Female Firsts: Vice President Kamala Harris Creates History as first Woman of Color in office


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Kamala Harris is sworn as U.S. Vice President on January 20, 2021 in Washington, DC. (Photo by Alex Wong/Getty Images)

On Wednesday, January 20th, 2021, Kamala Devi Harris, daughter of  Indian and Jamaican immigrants, created history as the first-ever woman and person of color to be sworn in as Vice President. Her inauguration is a big step forward for the United States of America. With her rise to the vice presidency, Harris is showing the world that the nation is continuing to move away from its history of gender and racial injustice.

Vice President Kamala Harris’ victory did not come easily. Her triumph came 55 years after policies disenfranchising Black Americans were repealed by the Civil Rights Act, 36 years after the first woman ran on a presidential ticket, and 4 years after the Democrats were devastated by the loss of Hillary Clinton, the first woman to win a major party’s presidential nomination. Regardless, she was able to push past all the barriers in her path and excel.

Kamala Harris’ parents divorced when she was seven, and she and her sister, Maya, were raised in a predominantly Black, lower-middle-class community by their mother. Harris attended both the Hindu temple and the Black Baptist church during her youth, claiming that her mother inspired her to be a confident, proud black woman.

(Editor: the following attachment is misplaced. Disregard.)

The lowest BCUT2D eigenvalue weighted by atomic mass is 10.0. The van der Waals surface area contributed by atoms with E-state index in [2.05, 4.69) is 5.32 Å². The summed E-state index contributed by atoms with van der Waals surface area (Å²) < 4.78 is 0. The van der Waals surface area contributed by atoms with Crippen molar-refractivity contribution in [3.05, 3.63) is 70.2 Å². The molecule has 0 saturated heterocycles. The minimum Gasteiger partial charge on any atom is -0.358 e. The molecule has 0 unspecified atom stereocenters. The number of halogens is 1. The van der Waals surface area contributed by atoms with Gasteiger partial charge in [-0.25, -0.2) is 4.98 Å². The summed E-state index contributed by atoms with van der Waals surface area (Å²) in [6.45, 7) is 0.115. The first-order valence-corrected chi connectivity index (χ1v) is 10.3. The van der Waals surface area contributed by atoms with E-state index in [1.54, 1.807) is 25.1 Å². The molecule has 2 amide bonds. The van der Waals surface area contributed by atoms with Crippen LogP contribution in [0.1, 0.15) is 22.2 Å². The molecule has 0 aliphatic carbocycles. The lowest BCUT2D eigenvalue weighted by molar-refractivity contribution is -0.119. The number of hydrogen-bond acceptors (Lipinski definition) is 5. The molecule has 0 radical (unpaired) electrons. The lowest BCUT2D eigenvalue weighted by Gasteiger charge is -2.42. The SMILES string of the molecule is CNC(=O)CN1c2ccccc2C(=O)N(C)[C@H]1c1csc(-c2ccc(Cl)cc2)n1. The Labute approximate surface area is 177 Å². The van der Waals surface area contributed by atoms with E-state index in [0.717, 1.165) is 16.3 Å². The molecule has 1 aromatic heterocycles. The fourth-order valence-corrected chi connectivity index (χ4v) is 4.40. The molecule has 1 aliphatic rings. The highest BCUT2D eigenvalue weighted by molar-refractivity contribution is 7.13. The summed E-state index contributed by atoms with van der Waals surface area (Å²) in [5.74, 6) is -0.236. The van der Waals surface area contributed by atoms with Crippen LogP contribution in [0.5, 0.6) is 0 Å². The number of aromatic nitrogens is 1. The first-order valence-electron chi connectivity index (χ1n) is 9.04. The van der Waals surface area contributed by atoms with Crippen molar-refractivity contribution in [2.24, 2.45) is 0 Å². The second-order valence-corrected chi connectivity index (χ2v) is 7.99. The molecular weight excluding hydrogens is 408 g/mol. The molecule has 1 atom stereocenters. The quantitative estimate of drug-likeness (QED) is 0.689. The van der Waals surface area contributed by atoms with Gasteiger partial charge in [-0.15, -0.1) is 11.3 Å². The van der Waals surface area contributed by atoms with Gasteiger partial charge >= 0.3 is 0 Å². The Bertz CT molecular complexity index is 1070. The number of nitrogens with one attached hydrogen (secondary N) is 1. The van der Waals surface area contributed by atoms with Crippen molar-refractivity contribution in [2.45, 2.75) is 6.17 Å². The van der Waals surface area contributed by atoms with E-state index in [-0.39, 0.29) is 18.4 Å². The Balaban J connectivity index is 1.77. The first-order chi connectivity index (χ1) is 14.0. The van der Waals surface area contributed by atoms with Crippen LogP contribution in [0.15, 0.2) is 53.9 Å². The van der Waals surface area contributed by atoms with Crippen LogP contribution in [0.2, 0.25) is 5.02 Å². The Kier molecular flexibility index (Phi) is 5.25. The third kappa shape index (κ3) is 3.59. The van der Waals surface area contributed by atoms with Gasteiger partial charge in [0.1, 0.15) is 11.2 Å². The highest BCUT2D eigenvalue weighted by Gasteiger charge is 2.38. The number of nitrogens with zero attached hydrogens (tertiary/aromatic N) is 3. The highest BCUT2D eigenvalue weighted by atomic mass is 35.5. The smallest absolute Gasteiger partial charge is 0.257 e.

Harris attended Howard University, one of the most prominent historically black institutions, then sought employment as a lawyer in domestic violence and child neglect cases. And from here, Kamala Harris became a woman of many firsts. In 2003, Harris took the title of the first person of color ever elected to serve as District Attorney in San Francisco. In 2011, she was sworn in as the Attorney General for California, becoming the first woman, African American, and South Asian American to hold that position. By January 2017, Harris became the first African American to represent California in the United States Senate and the second Black woman to serve as a Senator. Kamala Harris’ Vice Presidency is a clear continuation of her legacy of breaking glass ceilings and creating history.

On this historical Inauguration day, all eyes were on Kamala Harris and her distinct purple coat. Harris’ presidential campaign colors were purple and yellow, a tribute to the purple, white, and gold colors of the suffragette movement, who fought for women’s voting rights in the early 20th century. In light of her accomplishments, the Vice President continues to recognize the works of her predecessors while inspiring generations to come. 

“But while I may be the first woman in this office, I will not be the last,” Vice President Harris said on November 7th, 2020, in her election day acceptance speech, giving thousands of young girls hope. Her grand achievement has paved the way for future generations of women and people of color to run for office.